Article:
1- we have an empty "DMA active" area and

2- there certainly is free space in the buffer.

To better understand this point note that, with reference to Fig.1, the "free" area of the DMA buffer must come before the "DMA active" area, while the "filled" area always starts at the first byte position after the "DMA active" area. If this byte position is pointed to by *free_start , the "filled" area must be empty so the "free" area of the DMA buffer must extend to the full DMA buffer length, less the size of the "DMA active" area.

So we return from the wait_event_interruptible( ); call when the buffer_free(d) condition becomes TRUE and we need to evaluate how big is our "free" area in the buffer and we start with

free_end = d->dma_start – 1;

since the free area ends at the byte before *dma_start, but a particular case we have to handle is when the end of the free area comes before its beginning (in the sequential ordering of the addresses in our DMA buffer). In this case we are happy to set the end of the free area to the value of the last address in the buffer:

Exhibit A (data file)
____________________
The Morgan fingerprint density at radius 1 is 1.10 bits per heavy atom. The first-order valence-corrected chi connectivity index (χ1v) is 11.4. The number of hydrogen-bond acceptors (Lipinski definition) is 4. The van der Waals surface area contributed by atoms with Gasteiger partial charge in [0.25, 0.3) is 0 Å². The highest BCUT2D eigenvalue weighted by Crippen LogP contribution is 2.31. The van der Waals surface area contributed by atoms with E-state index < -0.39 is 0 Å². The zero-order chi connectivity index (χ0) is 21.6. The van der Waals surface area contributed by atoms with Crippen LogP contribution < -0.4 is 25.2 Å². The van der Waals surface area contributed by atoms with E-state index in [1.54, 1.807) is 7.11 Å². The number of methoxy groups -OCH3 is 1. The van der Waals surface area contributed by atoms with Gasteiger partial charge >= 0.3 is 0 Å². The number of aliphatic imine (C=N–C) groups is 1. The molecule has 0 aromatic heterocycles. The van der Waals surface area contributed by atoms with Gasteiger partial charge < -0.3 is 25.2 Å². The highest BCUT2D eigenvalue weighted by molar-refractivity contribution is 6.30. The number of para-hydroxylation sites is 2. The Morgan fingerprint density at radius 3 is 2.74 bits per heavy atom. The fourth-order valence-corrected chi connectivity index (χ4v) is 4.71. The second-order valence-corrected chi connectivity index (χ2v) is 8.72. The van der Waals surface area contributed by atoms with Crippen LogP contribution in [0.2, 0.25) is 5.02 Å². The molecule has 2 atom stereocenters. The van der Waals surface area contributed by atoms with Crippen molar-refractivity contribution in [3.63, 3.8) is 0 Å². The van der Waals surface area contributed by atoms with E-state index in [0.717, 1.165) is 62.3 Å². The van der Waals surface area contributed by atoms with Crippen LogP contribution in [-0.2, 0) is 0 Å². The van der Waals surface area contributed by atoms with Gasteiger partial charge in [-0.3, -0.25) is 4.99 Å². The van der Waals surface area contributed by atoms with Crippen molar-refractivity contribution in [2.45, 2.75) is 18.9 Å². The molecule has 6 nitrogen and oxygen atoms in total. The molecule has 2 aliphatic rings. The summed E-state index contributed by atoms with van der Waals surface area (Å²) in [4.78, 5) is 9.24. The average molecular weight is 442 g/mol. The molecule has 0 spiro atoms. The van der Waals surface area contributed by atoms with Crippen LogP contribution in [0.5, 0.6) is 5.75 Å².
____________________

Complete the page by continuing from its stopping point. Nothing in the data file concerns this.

if (free_end < free_start) free_end = endbuf;

Then we can use the c variable to store the length of the free area:

c = free_end – free_start + 1;

and this represents the number of bytes we can write in the present iteration of the while loop. If this number is greater than the remaining number of bytes in the user space buffer (rest), then we can limit us to write the strictly needed number of bytes:

if (rest < c) c = rest;

To transfer data from a buffer in user space to the DMA buffer we use the function

__copy_from_user(free_start, p, c)

where p points to the current position in the buffer in user space.

Having transferred c bytes, we decrement rest of c bytes so that when rest equals c we can leave the while loop at next iteration. We also increment the pointer of the buffer in user space of the same amount c. Since the write() system call returns the number of bytes that have been written, we must calculate this value and return it.